Show Summary Details

Page of

PRINTED FROM OXFORD HANDBOOKS ONLINE ( © Oxford University Press, 2018. All Rights Reserved. Under the terms of the licence agreement, an individual user may print out a PDF of a single chapter of a title in Oxford Handbooks Online for personal use (for details see Privacy Policy and Legal Notice).

date: 25 July 2021

Abstract and Keywords

In the two decades following the American Revolution, the art and architecture of the United States were hounded by questions about the role of art in a republican society. The problem facing aspiring artists and architects during those years was how to establish committed patronage for the arts. Not surprisingly, eighteenth-century art and architecture in Britain's North American colonies largely reflected English aesthetic trends. The consumer revolution not only encouraged the demand for portraiture, but also fueled a market in the British colonies for printed books, periodicals, and engravings. Architectural publications occupied a central place in this surge in the distribution of print. Aside from securing patronage, American designers struggled with provincialism in the early republic. Artists such as Charles Willson Peale and John Trumbull hoped to encourage the republic by educating its citizenry.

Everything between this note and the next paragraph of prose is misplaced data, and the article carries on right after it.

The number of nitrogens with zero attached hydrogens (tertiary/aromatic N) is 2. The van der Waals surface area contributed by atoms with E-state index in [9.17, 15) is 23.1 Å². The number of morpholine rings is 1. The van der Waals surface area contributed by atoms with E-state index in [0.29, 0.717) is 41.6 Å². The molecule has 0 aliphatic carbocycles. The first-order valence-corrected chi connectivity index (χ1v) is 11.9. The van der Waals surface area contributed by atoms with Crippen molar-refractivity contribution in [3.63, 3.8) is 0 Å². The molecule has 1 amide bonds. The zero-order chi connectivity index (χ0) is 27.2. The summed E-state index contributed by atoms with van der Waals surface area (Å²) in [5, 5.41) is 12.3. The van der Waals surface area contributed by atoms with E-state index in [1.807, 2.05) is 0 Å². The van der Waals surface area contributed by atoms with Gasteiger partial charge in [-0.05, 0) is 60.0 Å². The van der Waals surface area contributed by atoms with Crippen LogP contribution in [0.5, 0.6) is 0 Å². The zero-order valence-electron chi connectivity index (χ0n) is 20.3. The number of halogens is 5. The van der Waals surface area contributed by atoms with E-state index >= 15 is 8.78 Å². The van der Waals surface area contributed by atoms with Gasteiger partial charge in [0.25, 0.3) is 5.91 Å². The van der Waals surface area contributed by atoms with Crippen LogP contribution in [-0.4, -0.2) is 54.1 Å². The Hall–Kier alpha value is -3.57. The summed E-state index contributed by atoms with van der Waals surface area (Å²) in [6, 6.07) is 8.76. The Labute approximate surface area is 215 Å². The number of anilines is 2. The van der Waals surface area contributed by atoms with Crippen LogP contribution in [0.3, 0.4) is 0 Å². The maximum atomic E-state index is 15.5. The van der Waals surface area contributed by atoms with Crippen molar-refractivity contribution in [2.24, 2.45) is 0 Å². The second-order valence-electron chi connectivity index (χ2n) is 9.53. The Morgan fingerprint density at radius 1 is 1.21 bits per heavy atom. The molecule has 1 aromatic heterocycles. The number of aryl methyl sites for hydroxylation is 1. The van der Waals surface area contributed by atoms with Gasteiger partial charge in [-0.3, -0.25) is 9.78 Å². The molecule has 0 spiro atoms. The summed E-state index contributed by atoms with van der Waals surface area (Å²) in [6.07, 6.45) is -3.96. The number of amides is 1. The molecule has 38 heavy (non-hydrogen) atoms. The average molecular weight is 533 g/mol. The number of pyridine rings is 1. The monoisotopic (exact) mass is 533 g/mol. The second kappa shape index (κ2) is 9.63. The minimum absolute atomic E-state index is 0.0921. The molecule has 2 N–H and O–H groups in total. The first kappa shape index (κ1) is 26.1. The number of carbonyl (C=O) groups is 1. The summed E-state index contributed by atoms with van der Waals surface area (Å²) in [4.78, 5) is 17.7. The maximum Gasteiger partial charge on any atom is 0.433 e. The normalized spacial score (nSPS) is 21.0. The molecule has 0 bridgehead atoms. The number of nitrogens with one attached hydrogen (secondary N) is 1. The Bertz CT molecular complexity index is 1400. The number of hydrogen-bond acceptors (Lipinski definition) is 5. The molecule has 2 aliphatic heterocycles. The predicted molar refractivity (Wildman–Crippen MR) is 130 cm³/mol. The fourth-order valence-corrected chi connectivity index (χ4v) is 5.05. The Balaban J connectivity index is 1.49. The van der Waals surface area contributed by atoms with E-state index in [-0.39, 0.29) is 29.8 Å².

Keywords: art, architecture, American Revolution, United States, provincialism, patronage, education, Britain, consumer revolution, print

Access to the complete content on Oxford Handbooks Online requires a subscription or purchase. Public users are able to search the site and view the abstracts and keywords for each book and chapter without a subscription.

Please subscribe or login to access full text content.

If you have purchased a print title that contains an access token, please see the token for information about how to register your code.

For questions on access or troubleshooting, please check our FAQs, and if you can''t find the answer there, please contact us.